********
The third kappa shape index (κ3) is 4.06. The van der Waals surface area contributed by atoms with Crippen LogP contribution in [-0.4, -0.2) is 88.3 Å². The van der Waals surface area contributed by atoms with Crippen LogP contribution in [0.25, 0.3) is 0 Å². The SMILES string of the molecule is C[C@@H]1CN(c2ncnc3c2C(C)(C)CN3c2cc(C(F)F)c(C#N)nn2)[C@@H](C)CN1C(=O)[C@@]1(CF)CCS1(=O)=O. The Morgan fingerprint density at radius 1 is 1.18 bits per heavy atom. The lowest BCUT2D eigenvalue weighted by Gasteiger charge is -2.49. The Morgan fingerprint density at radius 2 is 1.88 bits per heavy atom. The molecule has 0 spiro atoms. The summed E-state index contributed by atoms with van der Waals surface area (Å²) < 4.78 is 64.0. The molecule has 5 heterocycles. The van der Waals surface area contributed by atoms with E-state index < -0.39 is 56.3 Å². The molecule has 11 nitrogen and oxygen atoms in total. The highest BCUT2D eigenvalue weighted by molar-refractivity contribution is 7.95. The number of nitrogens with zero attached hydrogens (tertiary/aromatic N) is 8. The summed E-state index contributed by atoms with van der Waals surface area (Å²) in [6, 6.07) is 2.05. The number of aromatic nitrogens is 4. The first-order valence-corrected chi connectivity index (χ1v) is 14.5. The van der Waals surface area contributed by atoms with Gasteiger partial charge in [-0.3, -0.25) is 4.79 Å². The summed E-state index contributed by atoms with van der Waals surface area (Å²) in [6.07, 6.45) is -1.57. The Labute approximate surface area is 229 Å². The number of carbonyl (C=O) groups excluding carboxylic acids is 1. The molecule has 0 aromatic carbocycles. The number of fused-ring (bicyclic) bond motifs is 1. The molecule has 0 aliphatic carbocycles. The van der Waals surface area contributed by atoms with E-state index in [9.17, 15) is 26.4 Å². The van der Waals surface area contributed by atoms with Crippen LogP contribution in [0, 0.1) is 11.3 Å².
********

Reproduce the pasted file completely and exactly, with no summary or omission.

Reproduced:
The third kappa shape index (κ3) is 4.06. The van der Waals surface area contributed by atoms with Crippen LogP contribution in [-0.4, -0.2) is 88.3 Å². The van der Waals surface area contributed by atoms with Crippen LogP contribution in [0.25, 0.3) is 0 Å². The SMILES string of the molecule is C[C@@H]1CN(c2ncnc3c2C(C)(C)CN3c2cc(C(F)F)c(C#N)nn2)[C@@H](C)CN1C(=O)[C@@]1(CF)CCS1(=O)=O. The Morgan fingerprint density at radius 1 is 1.18 bits per heavy atom. The lowest BCUT2D eigenvalue weighted by Gasteiger charge is -2.49. The Morgan fingerprint density at radius 2 is 1.88 bits per heavy atom. The molecule has 0 spiro atoms. The summed E-state index contributed by atoms with van der Waals surface area (Å²) < 4.78 is 64.0. The molecule has 5 heterocycles. The van der Waals surface area contributed by atoms with E-state index < -0.39 is 56.3 Å². The molecule has 11 nitrogen and oxygen atoms in total. The highest BCUT2D eigenvalue weighted by molar-refractivity contribution is 7.95. The number of nitrogens with zero attached hydrogens (tertiary/aromatic N) is 8. The summed E-state index contributed by atoms with van der Waals surface area (Å²) in [6, 6.07) is 2.05. The number of aromatic nitrogens is 4. The first-order valence-corrected chi connectivity index (χ1v) is 14.5. The van der Waals surface area contributed by atoms with Gasteiger partial charge in [-0.3, -0.25) is 4.79 Å². The summed E-state index contributed by atoms with van der Waals surface area (Å²) in [6.07, 6.45) is -1.57. The Labute approximate surface area is 229 Å². The number of carbonyl (C=O) groups excluding carboxylic acids is 1. The molecule has 0 aromatic carbocycles. The number of fused-ring (bicyclic) bond motifs is 1. The molecule has 0 aliphatic carbocycles. The van der Waals surface area contributed by atoms with E-state index in [9.17, 15) is 26.4 Å². The van der Waals surface area contributed by atoms with Crippen LogP contribution in [0, 0.1) is 11.3 Å².